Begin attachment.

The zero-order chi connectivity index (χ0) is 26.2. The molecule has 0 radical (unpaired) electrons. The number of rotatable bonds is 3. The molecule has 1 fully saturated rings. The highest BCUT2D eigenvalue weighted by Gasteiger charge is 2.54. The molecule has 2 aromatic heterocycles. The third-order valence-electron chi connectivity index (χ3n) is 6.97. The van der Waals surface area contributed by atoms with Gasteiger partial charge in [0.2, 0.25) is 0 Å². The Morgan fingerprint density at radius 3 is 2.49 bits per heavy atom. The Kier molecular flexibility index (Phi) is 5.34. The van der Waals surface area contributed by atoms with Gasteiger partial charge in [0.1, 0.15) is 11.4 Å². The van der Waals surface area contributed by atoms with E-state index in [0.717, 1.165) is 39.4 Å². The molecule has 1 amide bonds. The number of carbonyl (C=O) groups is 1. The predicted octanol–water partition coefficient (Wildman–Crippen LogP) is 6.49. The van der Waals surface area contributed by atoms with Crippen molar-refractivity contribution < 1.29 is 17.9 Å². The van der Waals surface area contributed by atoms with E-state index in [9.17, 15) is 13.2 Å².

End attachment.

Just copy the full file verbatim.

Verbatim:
The zero-order chi connectivity index (χ0) is 26.2. The molecule has 0 radical (unpaired) electrons. The number of rotatable bonds is 3. The molecule has 1 fully saturated rings. The highest BCUT2D eigenvalue weighted by Gasteiger charge is 2.54. The molecule has 2 aromatic heterocycles. The third-order valence-electron chi connectivity index (χ3n) is 6.97. The van der Waals surface area contributed by atoms with Gasteiger partial charge in [0.2, 0.25) is 0 Å². The Morgan fingerprint density at radius 3 is 2.49 bits per heavy atom. The Kier molecular flexibility index (Phi) is 5.34. The van der Waals surface area contributed by atoms with Gasteiger partial charge in [0.1, 0.15) is 11.4 Å². The van der Waals surface area contributed by atoms with E-state index in [0.717, 1.165) is 39.4 Å². The molecule has 1 amide bonds. The number of carbonyl (C=O) groups is 1. The predicted octanol–water partition coefficient (Wildman–Crippen LogP) is 6.49. The van der Waals surface area contributed by atoms with Crippen molar-refractivity contribution < 1.29 is 17.9 Å². The van der Waals surface area contributed by atoms with E-state index in [9.17, 15) is 13.2 Å².